tricyclics for insomnia

Last edited 05/2020

Low doses (sub-therapeutic for depression) of sedating tricyclics, particularly amitriptyline, have been used for decades to treat insomnia

  • particularly common practice in primary care in the UK, where amitriptyline 10 or 25 mg is also used for long periods in many patients with chronic illness, particularly those with pain syndromes

  • at 10 or 25mg dose, amitriptyline is probably acting mostly as a histamine H1 receptor antagonist although a degree of 5-HT2 and cholinergic muscarinic antagonism may
    also contribute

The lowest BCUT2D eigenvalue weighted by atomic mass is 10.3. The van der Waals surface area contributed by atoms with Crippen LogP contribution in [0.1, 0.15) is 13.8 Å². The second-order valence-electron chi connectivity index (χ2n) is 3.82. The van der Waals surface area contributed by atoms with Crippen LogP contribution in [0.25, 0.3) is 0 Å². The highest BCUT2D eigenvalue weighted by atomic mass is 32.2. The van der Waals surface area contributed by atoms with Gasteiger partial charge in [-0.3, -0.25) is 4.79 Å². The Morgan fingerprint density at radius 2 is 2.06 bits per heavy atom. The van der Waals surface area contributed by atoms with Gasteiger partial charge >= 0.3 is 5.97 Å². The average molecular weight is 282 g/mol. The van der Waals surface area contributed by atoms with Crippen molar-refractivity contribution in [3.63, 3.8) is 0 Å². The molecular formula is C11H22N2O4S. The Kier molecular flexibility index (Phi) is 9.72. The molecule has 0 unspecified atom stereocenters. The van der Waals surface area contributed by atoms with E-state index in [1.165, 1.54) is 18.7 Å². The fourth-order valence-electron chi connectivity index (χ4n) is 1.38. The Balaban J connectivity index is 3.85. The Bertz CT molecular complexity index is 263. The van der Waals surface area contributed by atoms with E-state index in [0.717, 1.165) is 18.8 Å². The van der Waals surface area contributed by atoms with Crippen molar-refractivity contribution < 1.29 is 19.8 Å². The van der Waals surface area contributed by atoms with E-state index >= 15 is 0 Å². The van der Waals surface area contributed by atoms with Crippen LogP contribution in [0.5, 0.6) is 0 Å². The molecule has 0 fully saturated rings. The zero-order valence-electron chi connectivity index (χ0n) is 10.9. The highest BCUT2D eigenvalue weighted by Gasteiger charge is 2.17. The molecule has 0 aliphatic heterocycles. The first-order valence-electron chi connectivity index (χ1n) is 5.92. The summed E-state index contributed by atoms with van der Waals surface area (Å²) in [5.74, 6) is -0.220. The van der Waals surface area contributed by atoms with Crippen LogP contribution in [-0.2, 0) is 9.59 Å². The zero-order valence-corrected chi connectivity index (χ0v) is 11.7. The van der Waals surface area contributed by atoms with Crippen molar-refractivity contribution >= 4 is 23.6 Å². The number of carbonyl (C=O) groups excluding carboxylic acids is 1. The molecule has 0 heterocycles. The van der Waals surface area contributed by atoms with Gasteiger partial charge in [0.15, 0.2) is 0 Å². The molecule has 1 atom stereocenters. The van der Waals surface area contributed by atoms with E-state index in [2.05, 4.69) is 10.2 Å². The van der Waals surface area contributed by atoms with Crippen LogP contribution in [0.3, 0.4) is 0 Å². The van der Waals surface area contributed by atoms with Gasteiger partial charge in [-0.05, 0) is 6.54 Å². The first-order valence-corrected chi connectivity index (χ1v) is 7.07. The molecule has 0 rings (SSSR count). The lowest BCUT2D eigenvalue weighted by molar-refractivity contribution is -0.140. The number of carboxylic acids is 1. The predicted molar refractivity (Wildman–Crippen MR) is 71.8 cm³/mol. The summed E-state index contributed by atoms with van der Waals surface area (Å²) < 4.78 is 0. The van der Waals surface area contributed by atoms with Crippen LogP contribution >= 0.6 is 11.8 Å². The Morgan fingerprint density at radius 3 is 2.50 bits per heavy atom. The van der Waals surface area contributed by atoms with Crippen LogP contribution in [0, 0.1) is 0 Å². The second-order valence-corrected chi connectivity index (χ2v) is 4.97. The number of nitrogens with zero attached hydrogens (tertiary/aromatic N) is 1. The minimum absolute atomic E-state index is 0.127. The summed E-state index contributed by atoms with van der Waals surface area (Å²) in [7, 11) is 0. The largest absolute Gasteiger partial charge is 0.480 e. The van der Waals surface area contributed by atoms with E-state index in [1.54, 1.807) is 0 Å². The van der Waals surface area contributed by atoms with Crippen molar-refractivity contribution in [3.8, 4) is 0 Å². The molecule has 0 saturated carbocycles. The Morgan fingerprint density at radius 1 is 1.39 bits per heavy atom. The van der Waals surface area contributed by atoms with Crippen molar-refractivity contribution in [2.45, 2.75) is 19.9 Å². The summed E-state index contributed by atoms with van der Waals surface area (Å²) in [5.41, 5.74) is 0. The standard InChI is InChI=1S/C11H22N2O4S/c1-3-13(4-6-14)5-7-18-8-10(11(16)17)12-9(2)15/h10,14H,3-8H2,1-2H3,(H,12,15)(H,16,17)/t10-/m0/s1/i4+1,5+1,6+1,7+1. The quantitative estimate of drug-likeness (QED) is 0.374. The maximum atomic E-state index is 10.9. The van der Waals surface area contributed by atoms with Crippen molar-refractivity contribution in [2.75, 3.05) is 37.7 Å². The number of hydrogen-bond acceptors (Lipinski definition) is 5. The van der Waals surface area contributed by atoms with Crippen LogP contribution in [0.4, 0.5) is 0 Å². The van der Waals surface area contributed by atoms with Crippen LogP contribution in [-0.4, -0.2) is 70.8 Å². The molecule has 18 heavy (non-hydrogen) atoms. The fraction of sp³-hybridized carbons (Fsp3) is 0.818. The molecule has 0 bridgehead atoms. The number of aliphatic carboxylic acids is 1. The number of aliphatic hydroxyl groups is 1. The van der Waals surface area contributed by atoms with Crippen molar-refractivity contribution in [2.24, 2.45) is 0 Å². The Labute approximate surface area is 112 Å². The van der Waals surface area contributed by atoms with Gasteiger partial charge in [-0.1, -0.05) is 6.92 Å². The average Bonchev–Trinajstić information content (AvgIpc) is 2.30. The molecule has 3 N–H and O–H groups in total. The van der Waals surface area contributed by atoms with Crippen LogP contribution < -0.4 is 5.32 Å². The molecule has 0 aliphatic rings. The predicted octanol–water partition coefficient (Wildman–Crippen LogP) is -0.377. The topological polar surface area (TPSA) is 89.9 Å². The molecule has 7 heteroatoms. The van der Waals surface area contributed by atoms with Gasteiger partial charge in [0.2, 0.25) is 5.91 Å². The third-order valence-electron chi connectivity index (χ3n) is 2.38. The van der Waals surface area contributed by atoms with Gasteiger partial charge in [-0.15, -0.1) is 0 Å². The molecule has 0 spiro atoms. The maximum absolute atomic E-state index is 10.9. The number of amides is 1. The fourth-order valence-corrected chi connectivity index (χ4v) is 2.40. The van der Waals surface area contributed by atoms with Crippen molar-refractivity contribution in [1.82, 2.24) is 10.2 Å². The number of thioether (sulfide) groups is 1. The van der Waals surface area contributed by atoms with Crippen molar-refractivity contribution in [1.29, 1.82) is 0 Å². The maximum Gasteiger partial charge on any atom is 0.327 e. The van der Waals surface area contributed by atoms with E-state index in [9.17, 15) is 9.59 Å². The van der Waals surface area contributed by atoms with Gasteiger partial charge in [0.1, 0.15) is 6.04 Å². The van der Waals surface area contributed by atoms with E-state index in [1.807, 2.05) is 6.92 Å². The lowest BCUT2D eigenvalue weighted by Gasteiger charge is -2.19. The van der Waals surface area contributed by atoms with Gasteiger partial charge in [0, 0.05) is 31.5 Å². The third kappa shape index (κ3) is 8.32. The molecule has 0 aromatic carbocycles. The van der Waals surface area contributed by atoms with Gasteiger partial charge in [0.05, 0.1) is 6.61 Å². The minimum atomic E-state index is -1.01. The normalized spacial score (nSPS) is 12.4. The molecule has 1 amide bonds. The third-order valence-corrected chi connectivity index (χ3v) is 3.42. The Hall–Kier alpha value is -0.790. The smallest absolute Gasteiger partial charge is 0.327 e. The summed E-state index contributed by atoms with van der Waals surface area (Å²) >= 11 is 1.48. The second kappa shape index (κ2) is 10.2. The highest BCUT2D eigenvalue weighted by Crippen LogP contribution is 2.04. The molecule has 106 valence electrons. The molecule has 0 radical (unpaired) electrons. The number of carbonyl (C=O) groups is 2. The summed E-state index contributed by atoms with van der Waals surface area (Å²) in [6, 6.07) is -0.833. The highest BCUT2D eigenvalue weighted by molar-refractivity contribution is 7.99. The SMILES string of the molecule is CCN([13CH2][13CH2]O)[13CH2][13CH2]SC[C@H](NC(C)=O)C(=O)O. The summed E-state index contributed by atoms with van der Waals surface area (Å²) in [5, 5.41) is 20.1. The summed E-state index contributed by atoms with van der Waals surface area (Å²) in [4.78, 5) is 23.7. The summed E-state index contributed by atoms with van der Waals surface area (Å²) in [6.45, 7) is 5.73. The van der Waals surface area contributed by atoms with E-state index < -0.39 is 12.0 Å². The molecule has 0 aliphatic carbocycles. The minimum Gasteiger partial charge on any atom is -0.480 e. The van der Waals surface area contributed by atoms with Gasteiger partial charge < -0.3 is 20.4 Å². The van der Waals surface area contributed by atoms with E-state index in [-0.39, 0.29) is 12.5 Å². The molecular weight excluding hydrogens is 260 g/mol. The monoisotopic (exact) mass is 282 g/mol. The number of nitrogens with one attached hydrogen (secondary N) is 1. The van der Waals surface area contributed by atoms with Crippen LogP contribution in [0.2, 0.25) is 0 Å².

• no controlled studies of hypnotic efficacy of low-dose amitriptyline in insomnia, and tricyclics are more likely to be lethal than licensed hypnotics in overdose

  • controlled trials demonstrate an effect of doxepin in insomnia at sub-antidepressant dose (25 mg) for four weeks, with rebound insomnia

A review stated (2):

  • " data analysis with two medications at particular doses (most studies included extremely low doxepin), we assert that tricyclic antidepressants (TCA)s can be an effective pharmacological treatment for insomnia. TCAs were found to improve sleep outcome measures, with the notable exception of an 82% increase in somnolence. Overall TCAs have very problematic and dangerous side effects, while TCAs were not found to increase the dropout rate compared with the placebo.."